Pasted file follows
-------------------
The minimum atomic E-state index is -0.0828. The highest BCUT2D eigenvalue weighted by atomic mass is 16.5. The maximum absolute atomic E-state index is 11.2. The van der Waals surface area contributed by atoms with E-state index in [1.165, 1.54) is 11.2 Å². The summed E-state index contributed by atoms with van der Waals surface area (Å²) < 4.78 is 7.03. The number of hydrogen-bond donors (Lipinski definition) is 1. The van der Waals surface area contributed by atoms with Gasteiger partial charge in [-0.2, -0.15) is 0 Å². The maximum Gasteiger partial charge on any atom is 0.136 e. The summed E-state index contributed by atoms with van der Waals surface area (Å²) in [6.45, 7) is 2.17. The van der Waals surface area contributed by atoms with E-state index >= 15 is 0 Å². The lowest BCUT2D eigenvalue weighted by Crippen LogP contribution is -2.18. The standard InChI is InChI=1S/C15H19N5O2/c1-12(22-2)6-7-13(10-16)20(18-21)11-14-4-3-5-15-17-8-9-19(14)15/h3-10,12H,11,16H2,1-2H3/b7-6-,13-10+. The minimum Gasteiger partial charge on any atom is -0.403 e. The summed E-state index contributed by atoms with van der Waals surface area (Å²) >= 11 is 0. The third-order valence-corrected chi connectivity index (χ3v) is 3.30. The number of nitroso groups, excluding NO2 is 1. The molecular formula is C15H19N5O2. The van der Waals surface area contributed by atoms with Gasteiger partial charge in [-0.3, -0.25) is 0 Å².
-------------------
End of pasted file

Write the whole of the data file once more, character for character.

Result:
The minimum atomic E-state index is -0.0828. The highest BCUT2D eigenvalue weighted by atomic mass is 16.5. The maximum absolute atomic E-state index is 11.2. The van der Waals surface area contributed by atoms with E-state index in [1.165, 1.54) is 11.2 Å². The summed E-state index contributed by atoms with van der Waals surface area (Å²) < 4.78 is 7.03. The number of hydrogen-bond donors (Lipinski definition) is 1. The van der Waals surface area contributed by atoms with Gasteiger partial charge in [-0.2, -0.15) is 0 Å². The maximum Gasteiger partial charge on any atom is 0.136 e. The summed E-state index contributed by atoms with van der Waals surface area (Å²) in [6.45, 7) is 2.17. The van der Waals surface area contributed by atoms with E-state index >= 15 is 0 Å². The lowest BCUT2D eigenvalue weighted by Crippen LogP contribution is -2.18. The standard InChI is InChI=1S/C15H19N5O2/c1-12(22-2)6-7-13(10-16)20(18-21)11-14-4-3-5-15-17-8-9-19(14)15/h3-10,12H,11,16H2,1-2H3/b7-6-,13-10+. The minimum Gasteiger partial charge on any atom is -0.403 e. The summed E-state index contributed by atoms with van der Waals surface area (Å²) >= 11 is 0. The third-order valence-corrected chi connectivity index (χ3v) is 3.30. The number of nitroso groups, excluding NO2 is 1. The molecular formula is C15H19N5O2. The van der Waals surface area contributed by atoms with Gasteiger partial charge in [-0.3, -0.25) is 0 Å².